A few years after the war, when I was around eleven or twelve years old, I spent two summers living lightly off the land on the east side of the Sierras under the auspices of my Uncle. During one of those summers, on return to our main camp after having being gone several days and driving up to Whitney Portal followed by a climb to the summit, my uncle and I stopped at the compound of a man of deep spiritual Attainment that he knew in some fashion by the name of Franklin Merrell-Wolff.(see)
My Stepmother, who was quite wealthy and who at the time, picked up the tab on most if not all of my adventures, also picked up the tab on any number of strays. During that summer of the Merrell-Wolff visit I was traveling with my uncle, my two brothers, a cousin, a boy around my age somehow related to my stepmother by the name of Richard, and a kid we called Bub President Hudson. The kid, and the reason I bring all of this stuff up in the first place, was the son of some movie actress my uncle knew that went on-and-on continuously all day and night telling us that his mom was a spy and that she went to school with Tarzan.
Now, while it is true my uncle knew an actress with the same last name as the boy who was a long time friend of the family of Edgar Rice Burroughs, the author of Tarzan, and who, during World War II, WAS a spy, the whole scenario as claimed by Bub President Hudson being an offspring namesake of hers begins to break down because the actress in question was not known to have had any children. The thing is, Bub President Hudson was a very young boy, the youngest in our group. How he could have come up with such a story about his mom being a spy and her going to school with Tarzan by just making it up out of the blue, as well as having the last name Hudson, is beyond comprehension. Couple all that with the fact that the actress Bub claimed to be his mom and the actress that my uncle knew, had just such a background and last name.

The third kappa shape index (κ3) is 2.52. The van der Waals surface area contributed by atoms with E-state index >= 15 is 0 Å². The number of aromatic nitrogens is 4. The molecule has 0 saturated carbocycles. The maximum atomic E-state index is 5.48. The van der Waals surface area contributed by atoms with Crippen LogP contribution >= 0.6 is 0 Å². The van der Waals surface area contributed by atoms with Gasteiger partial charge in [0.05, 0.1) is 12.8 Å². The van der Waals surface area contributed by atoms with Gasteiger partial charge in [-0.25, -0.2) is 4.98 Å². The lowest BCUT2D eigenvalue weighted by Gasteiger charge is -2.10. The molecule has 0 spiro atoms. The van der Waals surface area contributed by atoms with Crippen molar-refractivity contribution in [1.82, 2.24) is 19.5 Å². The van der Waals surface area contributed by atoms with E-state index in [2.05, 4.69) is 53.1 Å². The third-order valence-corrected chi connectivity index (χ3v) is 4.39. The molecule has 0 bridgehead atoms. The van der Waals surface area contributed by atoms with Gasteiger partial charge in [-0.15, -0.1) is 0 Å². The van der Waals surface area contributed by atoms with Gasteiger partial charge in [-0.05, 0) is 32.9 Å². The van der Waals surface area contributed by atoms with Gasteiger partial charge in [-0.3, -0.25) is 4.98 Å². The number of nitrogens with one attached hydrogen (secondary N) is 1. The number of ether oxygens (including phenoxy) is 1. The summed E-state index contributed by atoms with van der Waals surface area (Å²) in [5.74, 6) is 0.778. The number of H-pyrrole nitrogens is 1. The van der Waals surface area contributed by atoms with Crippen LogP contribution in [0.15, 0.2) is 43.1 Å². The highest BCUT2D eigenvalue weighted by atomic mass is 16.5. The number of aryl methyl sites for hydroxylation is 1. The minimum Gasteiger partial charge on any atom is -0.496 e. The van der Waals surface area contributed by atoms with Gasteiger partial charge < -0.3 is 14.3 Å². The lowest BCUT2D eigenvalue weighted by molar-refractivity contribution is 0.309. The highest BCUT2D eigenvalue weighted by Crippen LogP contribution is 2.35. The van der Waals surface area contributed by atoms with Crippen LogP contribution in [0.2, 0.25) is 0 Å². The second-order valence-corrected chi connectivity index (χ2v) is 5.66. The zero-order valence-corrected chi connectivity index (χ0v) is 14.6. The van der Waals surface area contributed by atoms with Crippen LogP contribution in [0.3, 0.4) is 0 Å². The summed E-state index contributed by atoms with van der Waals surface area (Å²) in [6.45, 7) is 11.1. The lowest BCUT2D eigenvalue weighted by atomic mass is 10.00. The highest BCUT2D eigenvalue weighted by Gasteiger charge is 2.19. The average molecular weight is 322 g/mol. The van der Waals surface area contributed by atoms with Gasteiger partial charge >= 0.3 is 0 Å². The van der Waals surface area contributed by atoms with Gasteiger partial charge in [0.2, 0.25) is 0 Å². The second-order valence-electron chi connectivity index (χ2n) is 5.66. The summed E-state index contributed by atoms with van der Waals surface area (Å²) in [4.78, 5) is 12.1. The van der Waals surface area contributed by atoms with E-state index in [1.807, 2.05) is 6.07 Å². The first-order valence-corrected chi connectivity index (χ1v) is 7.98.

That actress was Rochelle Hudson. She and my uncle met in 1942 when both just happened to be traveling on the same train together through Mexico. My uncle was on the way to see the great Mexican muralist Diego Rivera who he had worked with as an artist during the depression for the WPA. She and her husband appeared for all practical purposes to be a vacationing couple. In reality, as mentioned in the opening paragraphs above, her husband was actually a Naval officer passing himself off as a civilian and both he and she were working for the Naval Intelligence Service. During this particular trip they were in the process of following a few leads to determine if there was any truth to certain German activity that had been reported in southern Mexico. At the same time on the same train my uncle also met a young man, age 17, by the name of Clement Meighan who was in line to be drafted the next year when he turned 18. He was simply out traveling on his own hoping to see part of the world as a civilian before the military took him.